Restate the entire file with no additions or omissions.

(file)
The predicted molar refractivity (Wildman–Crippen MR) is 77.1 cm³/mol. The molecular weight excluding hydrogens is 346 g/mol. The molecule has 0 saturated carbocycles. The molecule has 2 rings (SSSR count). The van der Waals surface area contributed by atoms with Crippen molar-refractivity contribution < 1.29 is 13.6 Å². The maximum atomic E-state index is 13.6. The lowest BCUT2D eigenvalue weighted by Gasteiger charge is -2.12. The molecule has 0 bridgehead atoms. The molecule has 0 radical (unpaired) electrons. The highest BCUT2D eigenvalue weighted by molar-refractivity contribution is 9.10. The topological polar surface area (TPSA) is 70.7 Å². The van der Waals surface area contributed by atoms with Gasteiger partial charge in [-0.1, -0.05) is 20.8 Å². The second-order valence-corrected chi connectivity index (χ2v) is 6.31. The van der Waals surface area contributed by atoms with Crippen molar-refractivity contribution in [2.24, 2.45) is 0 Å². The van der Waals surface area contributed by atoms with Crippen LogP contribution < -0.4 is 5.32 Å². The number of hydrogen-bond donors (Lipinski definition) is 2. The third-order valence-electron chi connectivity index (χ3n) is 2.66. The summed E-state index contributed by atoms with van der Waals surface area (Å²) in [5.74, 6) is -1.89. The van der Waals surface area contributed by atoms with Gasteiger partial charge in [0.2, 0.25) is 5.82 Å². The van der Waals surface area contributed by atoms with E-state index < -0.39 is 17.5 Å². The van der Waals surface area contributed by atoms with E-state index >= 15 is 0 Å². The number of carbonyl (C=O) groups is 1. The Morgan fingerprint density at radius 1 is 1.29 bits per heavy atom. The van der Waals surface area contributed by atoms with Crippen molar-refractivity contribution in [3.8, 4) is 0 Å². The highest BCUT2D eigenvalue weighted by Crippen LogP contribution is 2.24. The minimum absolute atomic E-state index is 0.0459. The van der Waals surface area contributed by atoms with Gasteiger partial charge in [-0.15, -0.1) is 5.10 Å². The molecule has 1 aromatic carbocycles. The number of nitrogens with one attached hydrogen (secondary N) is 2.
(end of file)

The predicted molar refractivity (Wildman–Crippen MR) is 77.1 cm³/mol. The molecular weight excluding hydrogens is 346 g/mol. The molecule has 0 saturated carbocycles. The molecule has 2 rings (SSSR count). The van der Waals surface area contributed by atoms with Crippen molar-refractivity contribution < 1.29 is 13.6 Å². The maximum atomic E-state index is 13.6. The lowest BCUT2D eigenvalue weighted by Gasteiger charge is -2.12. The molecule has 0 bridgehead atoms. The molecule has 0 radical (unpaired) electrons. The highest BCUT2D eigenvalue weighted by molar-refractivity contribution is 9.10. The topological polar surface area (TPSA) is 70.7 Å². The van der Waals surface area contributed by atoms with Gasteiger partial charge in [-0.1, -0.05) is 20.8 Å². The second-order valence-corrected chi connectivity index (χ2v) is 6.31. The van der Waals surface area contributed by atoms with Crippen molar-refractivity contribution in [2.24, 2.45) is 0 Å². The van der Waals surface area contributed by atoms with Crippen LogP contribution < -0.4 is 5.32 Å². The number of hydrogen-bond donors (Lipinski definition) is 2. The third-order valence-electron chi connectivity index (χ3n) is 2.66. The summed E-state index contributed by atoms with van der Waals surface area (Å²) in [5.74, 6) is -1.89. The van der Waals surface area contributed by atoms with Gasteiger partial charge in [0.2, 0.25) is 5.82 Å². The van der Waals surface area contributed by atoms with E-state index < -0.39 is 17.5 Å². The van der Waals surface area contributed by atoms with E-state index >= 15 is 0 Å². The number of carbonyl (C=O) groups is 1. The Morgan fingerprint density at radius 1 is 1.29 bits per heavy atom. The van der Waals surface area contributed by atoms with Crippen molar-refractivity contribution in [3.8, 4) is 0 Å². The highest BCUT2D eigenvalue weighted by Crippen LogP contribution is 2.24. The minimum absolute atomic E-state index is 0.0459. The van der Waals surface area contributed by atoms with Gasteiger partial charge in [-0.15, -0.1) is 5.10 Å². The molecule has 1 aromatic carbocycles. The number of nitrogens with one attached hydrogen (secondary N) is 2.